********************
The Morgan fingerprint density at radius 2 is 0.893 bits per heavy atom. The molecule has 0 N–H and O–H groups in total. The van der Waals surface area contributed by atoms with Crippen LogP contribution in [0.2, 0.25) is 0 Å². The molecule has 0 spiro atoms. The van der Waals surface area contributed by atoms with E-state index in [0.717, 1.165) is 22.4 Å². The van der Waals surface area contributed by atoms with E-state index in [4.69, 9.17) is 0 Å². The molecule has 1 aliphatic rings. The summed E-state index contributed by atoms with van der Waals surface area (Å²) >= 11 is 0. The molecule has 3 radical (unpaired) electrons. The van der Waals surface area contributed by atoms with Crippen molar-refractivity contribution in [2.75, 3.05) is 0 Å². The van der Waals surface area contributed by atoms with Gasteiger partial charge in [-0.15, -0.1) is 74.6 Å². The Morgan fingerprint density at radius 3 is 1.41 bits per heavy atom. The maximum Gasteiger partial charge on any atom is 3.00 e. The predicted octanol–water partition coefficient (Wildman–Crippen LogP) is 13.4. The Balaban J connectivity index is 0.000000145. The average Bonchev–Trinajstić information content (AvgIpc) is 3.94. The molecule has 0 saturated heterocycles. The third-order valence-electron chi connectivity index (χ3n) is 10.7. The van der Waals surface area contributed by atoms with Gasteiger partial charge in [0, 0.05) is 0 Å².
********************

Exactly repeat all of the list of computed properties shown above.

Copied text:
The Morgan fingerprint density at radius 2 is 0.893 bits per heavy atom. The molecule has 0 N–H and O–H groups in total. The van der Waals surface area contributed by atoms with Crippen LogP contribution in [0.2, 0.25) is 0 Å². The molecule has 0 spiro atoms. The van der Waals surface area contributed by atoms with E-state index in [0.717, 1.165) is 22.4 Å². The van der Waals surface area contributed by atoms with E-state index in [4.69, 9.17) is 0 Å². The molecule has 1 aliphatic rings. The summed E-state index contributed by atoms with van der Waals surface area (Å²) >= 11 is 0. The molecule has 3 radical (unpaired) electrons. The van der Waals surface area contributed by atoms with Crippen molar-refractivity contribution in [2.75, 3.05) is 0 Å². The van der Waals surface area contributed by atoms with Gasteiger partial charge in [-0.15, -0.1) is 74.6 Å². The Morgan fingerprint density at radius 3 is 1.41 bits per heavy atom. The maximum Gasteiger partial charge on any atom is 3.00 e. The predicted octanol–water partition coefficient (Wildman–Crippen LogP) is 13.4. The Balaban J connectivity index is 0.000000145. The average Bonchev–Trinajstić information content (AvgIpc) is 3.94. The molecule has 0 saturated heterocycles. The third-order valence-electron chi connectivity index (χ3n) is 10.7. The van der Waals surface area contributed by atoms with Gasteiger partial charge in [0, 0.05) is 0 Å².